How to improve your Au Pair relationship in just one minute

by cv harquail on July 11, 2015

cat in hat saying WORD If I told you that you could improve your relationship with your au pair in just one minute, would you try it?

Sure you would.

You’re a busy host mom (or dad), juggling many demands and competing priorities. And, you’re a busy host mom who wants her au pair to know when she is doing something well and wants her to feel good about herself. So of course you’re willing to try something, especially if it takes only one minute.

But what can you do in just one minute that will have a positive effect on your au pair? Give her one minute of praise for a job done right.

One Minute of Praise for a Job Done Right

Step one: Catch your au pair doing something right.

Step two: Spend 60 seconds (or even less!) praising your au pair for doing it right.

It barely takes 30 seconds, much less 60, to tell someone directly:

(1) what they did,
(2) why it’s considered well-done, and
(3) how much you appreciate it.

Here’s an example:

"Krishnie, what a great job you’re doing getting the kids to hang up their coats every time they come inside! (what) The hallway is so neat and tidy, and we can even shut the closet door. (why) It not only makes the house feel calmer, but I’ll bet that it will be easier tomorrow when you all are leaving for school. (another why — (why not!) ) I really appreciate what you’re doing with the kids. (how much) Thank you so much."

girl closet1

You don’t even have to be as elaborate as that example… just be immediate , specific and positive .

You still want to give your au pair brief, positive and direct correctives when she is doing something ‘wrong’. Correcting ‘mistakes’ is important. But catching your au pair doing something good has an entirely different effect.

When you tell your au pair that something is wrong and explain how to do it right, you fix that specific problem. But, when you catch your au pair doing something right , you not only reinforce the specific positive behavior, but also you reinforce her general motivation to do well.

Plus, you show th at you care about a good job , and you show that you notice when she’s accomplished what you’ve asked.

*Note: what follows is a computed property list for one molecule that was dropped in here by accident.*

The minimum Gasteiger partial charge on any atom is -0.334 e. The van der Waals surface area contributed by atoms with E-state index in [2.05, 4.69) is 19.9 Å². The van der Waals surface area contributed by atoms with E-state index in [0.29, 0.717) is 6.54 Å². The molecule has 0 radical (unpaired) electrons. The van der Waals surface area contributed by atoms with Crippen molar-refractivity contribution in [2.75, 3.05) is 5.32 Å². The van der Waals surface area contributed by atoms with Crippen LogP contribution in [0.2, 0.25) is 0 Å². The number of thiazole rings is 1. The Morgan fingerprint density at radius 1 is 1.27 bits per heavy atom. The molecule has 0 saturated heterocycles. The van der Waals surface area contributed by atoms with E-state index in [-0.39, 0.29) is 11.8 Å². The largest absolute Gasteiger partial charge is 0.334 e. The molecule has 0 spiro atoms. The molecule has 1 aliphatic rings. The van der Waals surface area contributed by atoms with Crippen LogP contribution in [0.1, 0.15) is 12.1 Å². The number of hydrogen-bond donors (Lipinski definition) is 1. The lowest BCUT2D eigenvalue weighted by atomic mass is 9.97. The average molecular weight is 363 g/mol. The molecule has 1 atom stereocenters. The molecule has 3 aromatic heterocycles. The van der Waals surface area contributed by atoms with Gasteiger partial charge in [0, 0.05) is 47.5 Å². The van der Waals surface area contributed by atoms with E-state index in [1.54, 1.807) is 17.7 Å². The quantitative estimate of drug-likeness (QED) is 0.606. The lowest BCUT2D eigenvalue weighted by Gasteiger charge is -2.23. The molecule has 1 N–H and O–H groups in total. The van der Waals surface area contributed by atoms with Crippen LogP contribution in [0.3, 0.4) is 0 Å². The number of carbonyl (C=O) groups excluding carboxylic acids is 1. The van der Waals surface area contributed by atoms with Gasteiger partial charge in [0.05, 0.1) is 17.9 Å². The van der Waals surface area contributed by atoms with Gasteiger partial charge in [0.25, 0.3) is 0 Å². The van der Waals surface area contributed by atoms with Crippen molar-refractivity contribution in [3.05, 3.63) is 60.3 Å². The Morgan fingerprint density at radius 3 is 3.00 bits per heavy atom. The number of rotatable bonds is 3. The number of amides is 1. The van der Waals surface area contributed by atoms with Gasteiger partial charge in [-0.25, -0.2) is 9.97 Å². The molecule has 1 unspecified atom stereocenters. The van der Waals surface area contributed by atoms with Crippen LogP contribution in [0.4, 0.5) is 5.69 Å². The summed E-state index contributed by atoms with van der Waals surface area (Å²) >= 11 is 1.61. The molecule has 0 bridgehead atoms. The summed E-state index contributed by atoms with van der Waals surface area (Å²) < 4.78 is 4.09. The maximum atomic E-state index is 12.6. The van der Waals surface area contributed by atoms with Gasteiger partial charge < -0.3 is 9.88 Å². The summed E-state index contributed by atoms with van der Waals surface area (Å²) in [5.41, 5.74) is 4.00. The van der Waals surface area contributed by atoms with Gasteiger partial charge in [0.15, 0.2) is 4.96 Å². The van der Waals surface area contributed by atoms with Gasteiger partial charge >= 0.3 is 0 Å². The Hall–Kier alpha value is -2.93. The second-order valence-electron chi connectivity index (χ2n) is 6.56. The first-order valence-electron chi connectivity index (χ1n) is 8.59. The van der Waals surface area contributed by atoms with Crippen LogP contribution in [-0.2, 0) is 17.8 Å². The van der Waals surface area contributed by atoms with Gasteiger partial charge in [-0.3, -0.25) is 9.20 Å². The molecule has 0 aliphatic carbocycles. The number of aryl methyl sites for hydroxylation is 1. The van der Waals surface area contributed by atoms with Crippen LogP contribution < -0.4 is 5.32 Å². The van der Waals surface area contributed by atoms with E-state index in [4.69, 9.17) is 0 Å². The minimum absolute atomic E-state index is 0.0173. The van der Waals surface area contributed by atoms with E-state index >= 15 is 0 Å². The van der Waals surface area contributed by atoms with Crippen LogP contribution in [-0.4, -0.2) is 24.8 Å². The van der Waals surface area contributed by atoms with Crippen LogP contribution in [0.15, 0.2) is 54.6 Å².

Giving your au pair One Minute of Praise for a Job Done Right has 2 other benefits.

1. One minute of praising your au pair helps you be more aware of the positive things that your au pair contributes.

2. One minute of praising your au pair helps you create in your home an atmosphere of gratefulness and appreciation.

Want even more benefits? Try this:

Offer your au pair One Minute of Praise for a Job Done Right, and do it in front of the children.

Yes, that’s right. In front of the children.

Normally, you want to offer your comments about an au pair’s job performance or behavior in private, without the children. But, when you offer your One Minute of Praise for a Job Done Right when your children can hear you do it:

3. You show the children that doing things right is valuable in your family.

4. You show your children that doing things right is something you (Mom or Dad!) notice and pay attention to. And,

5. You show your children that you appreciate your au pair and what she is contributing to the family, no matter how small and specific that contribution may be.

Pretty nice outcome for just one minute of effort, don’t you think?

{ 22 comments }

Soccer Mom March 1, 2010 at 11:44 pm

Maybe this is putting a negative spin on a positive here, but it makes it easier for our AP to take our suggestions for change if she hears she is doing something right and we don’t think she is doing everything wrong. Unfortunately it is just easier to tell her everything we want changed, and it is an effort to point out and praise what is done right. I guess that is your point.

EUROaupair August 27, 2010 at 3:32 pm